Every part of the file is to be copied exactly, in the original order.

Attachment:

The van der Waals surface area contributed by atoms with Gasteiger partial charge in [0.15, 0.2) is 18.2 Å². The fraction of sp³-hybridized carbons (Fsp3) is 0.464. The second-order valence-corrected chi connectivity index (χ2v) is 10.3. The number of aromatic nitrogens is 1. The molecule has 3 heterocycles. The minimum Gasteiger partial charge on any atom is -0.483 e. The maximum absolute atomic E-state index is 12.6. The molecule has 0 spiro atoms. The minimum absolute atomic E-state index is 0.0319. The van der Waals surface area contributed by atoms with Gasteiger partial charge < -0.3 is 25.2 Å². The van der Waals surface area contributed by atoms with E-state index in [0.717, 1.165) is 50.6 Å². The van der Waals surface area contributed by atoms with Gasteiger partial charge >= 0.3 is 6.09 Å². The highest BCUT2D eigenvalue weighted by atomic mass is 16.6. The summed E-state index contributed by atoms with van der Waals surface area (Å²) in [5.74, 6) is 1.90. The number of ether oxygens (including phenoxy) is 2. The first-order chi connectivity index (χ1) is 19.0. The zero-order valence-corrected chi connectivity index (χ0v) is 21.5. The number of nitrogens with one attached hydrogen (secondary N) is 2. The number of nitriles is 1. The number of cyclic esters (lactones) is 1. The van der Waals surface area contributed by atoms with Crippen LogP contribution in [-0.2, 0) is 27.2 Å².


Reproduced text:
The van der Waals surface area contributed by atoms with Gasteiger partial charge in [0.15, 0.2) is 18.2 Å². The fraction of sp³-hybridized carbons (Fsp3) is 0.464. The second-order valence-corrected chi connectivity index (χ2v) is 10.3. The number of aromatic nitrogens is 1. The molecule has 3 heterocycles. The minimum Gasteiger partial charge on any atom is -0.483 e. The maximum absolute atomic E-state index is 12.6. The molecule has 0 spiro atoms. The minimum absolute atomic E-state index is 0.0319. The van der Waals surface area contributed by atoms with Gasteiger partial charge < -0.3 is 25.2 Å². The van der Waals surface area contributed by atoms with E-state index in [0.717, 1.165) is 50.6 Å². The van der Waals surface area contributed by atoms with Gasteiger partial charge >= 0.3 is 6.09 Å². The highest BCUT2D eigenvalue weighted by atomic mass is 16.6. The summed E-state index contributed by atoms with van der Waals surface area (Å²) in [5.74, 6) is 1.90. The number of ether oxygens (including phenoxy) is 2. The first-order chi connectivity index (χ1) is 19.0. The zero-order valence-corrected chi connectivity index (χ0v) is 21.5. The number of nitrogens with one attached hydrogen (secondary N) is 2. The number of nitriles is 1. The number of cyclic esters (lactones) is 1. The van der Waals surface area contributed by atoms with Crippen LogP contribution in [-0.2, 0) is 27.2 Å².